The Daily Telegraph is reporting what has been an open secret for some weeks: senior Cabinet ministers are sabotaging the government’s promise of a “green Brexit”.
Before the EU forced us to act, the UK had a lousy record on many aspects of environmental policy. Remember dirty beaches, polluted rivers, acid rain? It is now essential that institutions and laws are in place when we leave the EU to prevent future governments from turning the clock back to those bad old days. But the chancellor and other senior ministers are blocking such measures. Read more
This post is by Donal McCarthy, senior policy officer at the RSPB and co-ordinator of the Greener UK ‘Brexit and Devolution’ working group.
From the coverage surrounding the launch of the UK government’s long awaited 25 year environment plan last week, one could easily have been forgiven for thinking it set out a long term strategy for restoring nature across the four UK nations. In fact, most of its proposals will only apply to England and, to a more limited extent, the UK Overseas Territories.
No vision for collaboration between UK nations
Since the late 90s, most areas of environmental policy have been devolved to Scotland, Wales and Northern Ireland. As such, the new plan largely focuses on those aspects of environmental policy reserved to the UK government. Read more
This is an extract from a presentation given by Nigel Haigh, honorary fellow and former director of IEEP, to a recent conference ‘Post-Brexit options for UK chemicals law’, organised by Chemical Watch, techUK and CHEM Trust. A version of this piece was first posted on the Brexit & Environment blog.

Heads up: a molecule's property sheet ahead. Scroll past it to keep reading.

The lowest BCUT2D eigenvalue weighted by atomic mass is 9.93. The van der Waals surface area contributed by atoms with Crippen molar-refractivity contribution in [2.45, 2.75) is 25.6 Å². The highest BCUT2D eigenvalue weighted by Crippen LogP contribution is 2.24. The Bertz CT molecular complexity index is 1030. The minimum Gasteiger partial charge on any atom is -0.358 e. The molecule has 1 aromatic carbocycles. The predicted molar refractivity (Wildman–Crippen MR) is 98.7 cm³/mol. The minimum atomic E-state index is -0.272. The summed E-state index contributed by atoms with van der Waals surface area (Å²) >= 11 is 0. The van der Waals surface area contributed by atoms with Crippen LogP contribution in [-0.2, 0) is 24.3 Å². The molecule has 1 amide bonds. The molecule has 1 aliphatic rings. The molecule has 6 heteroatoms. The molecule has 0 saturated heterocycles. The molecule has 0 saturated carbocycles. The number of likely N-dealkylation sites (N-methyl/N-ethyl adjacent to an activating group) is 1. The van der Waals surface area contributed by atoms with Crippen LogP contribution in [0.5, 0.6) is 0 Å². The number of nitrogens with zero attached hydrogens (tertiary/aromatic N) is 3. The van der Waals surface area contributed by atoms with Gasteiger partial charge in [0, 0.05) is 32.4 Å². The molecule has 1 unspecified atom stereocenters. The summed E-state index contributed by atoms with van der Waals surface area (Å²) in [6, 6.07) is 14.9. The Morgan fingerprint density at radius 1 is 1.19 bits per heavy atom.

As a way of understanding the challenges Brexit poses in the area of chemicals, here I look at the origins of chemicals policy, its place in environmental policy and also its peculiarities.
This post is by Andrea Speranza, Brexit campaigner at CHEM Trust.
Like everyone, I receive a lot of receipts each week. I drop them dismissively into my bag. When I tidy up at the start of the week, I notice how many there are and, until recently, the only risk I saw was financial.
But now I know better and I am starting to worry. If I handle a lot, what about the cashiers who handle them every day? Read more
It is now just over a year since the European Commission published its Circular Economy Action Plan, with the bold aim of abandoning the old make-use-dispose economy in favour of ‘closing the loop’ and keeping resources in circulation. To mark this milestone, the Commission has just published its first annual report, reviewing its progress in implementing the plan.
Toasters have been in the news again this week, with more controversy, and more delays to the long awaited ecodesign working plan from the European Commission.
The plan will cover the next group of energy related products to be given an innovation boost through ecodesign policies, which drive up energy efficiency standards, rewards market leaders and takes inefficient products off the market. Ecodesign has been one of the EU’s most successful policies: it is already saving each European household €330 per year, and will deliver 40 per cent of the EU’s 2020 energy savings target. Read more
This post is by Green Alliance associate Rebecca Willis. It was first posted on her blog.
When the going gets tough in UK politics, it’s tempting to look to Scandinavia for inspiration. Those ex-Vikings seem to have mellowed into a peaceful, consensual bunch, quietly doing the right thing on social policy and environmental protection. Or so we believe. But what’s the truth behind the stereotype? I recently spent a month in Sweden, and while I’m still no expert, I had a lot of interesting conversations about Swedish politics – so here are my reflections.
Running Green Alliance often feels like bare back horse riding. It requires a constant appetite for danger, good balance and lots of trust. You don’t have the padding of a large public membership to keep you stable, but if you channel the support and ideas of the sector you get an exhilarating ride. Read more
As the UK heads towards the EU’s exit door, there is an urgent need for a new economic model. A recession looks likely, and even the optimists concede that the next few years will be challenging for the UK economy. Read more
This post is by Green Alliance associate Rebecca Willis, it first appeared on her blog.
I’ve never written such a grand title for a blog before. Perhaps I should just have called it ‘the inevitable Brexit blog’. But portentous times call for portentous titles; if there was ever a moment to rethink the big questions, surely this is it. Read more